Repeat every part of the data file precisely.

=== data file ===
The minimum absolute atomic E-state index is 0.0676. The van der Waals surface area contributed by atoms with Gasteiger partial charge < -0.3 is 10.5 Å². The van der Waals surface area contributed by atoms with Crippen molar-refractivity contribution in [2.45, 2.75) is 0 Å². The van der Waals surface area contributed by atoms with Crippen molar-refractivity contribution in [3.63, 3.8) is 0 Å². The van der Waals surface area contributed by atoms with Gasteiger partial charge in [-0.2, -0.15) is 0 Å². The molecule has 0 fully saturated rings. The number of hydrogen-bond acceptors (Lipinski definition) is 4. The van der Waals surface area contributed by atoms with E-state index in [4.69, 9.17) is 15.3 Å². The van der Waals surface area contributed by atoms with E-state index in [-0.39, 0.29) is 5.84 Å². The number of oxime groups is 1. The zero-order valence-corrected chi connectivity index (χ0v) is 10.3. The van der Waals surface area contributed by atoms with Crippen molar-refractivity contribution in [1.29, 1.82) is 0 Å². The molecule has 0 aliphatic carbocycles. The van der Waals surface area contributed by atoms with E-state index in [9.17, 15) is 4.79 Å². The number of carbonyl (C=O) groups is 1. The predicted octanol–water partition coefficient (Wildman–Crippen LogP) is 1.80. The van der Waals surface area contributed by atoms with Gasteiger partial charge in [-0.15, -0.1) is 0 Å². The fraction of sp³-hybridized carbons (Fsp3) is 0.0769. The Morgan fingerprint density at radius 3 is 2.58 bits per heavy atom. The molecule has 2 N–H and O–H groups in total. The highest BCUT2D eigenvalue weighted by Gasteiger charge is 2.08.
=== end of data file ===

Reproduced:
The minimum absolute atomic E-state index is 0.0676. The van der Waals surface area contributed by atoms with Gasteiger partial charge < -0.3 is 10.5 Å². The van der Waals surface area contributed by atoms with Crippen molar-refractivity contribution in [2.45, 2.75) is 0 Å². The van der Waals surface area contributed by atoms with Crippen molar-refractivity contribution in [3.63, 3.8) is 0 Å². The van der Waals surface area contributed by atoms with Gasteiger partial charge in [-0.2, -0.15) is 0 Å². The molecule has 0 fully saturated rings. The number of hydrogen-bond acceptors (Lipinski definition) is 4. The van der Waals surface area contributed by atoms with E-state index in [4.69, 9.17) is 15.3 Å². The van der Waals surface area contributed by atoms with E-state index in [-0.39, 0.29) is 5.84 Å². The number of oxime groups is 1. The zero-order valence-corrected chi connectivity index (χ0v) is 10.3. The van der Waals surface area contributed by atoms with Crippen molar-refractivity contribution in [1.29, 1.82) is 0 Å². The molecule has 0 aliphatic carbocycles. The van der Waals surface area contributed by atoms with E-state index in [9.17, 15) is 4.79 Å². The number of carbonyl (C=O) groups is 1. The predicted octanol–water partition coefficient (Wildman–Crippen LogP) is 1.80. The van der Waals surface area contributed by atoms with Gasteiger partial charge in [-0.15, -0.1) is 0 Å². The fraction of sp³-hybridized carbons (Fsp3) is 0.0769. The Morgan fingerprint density at radius 3 is 2.58 bits per heavy atom. The molecule has 2 N–H and O–H groups in total. The highest BCUT2D eigenvalue weighted by Gasteiger charge is 2.08.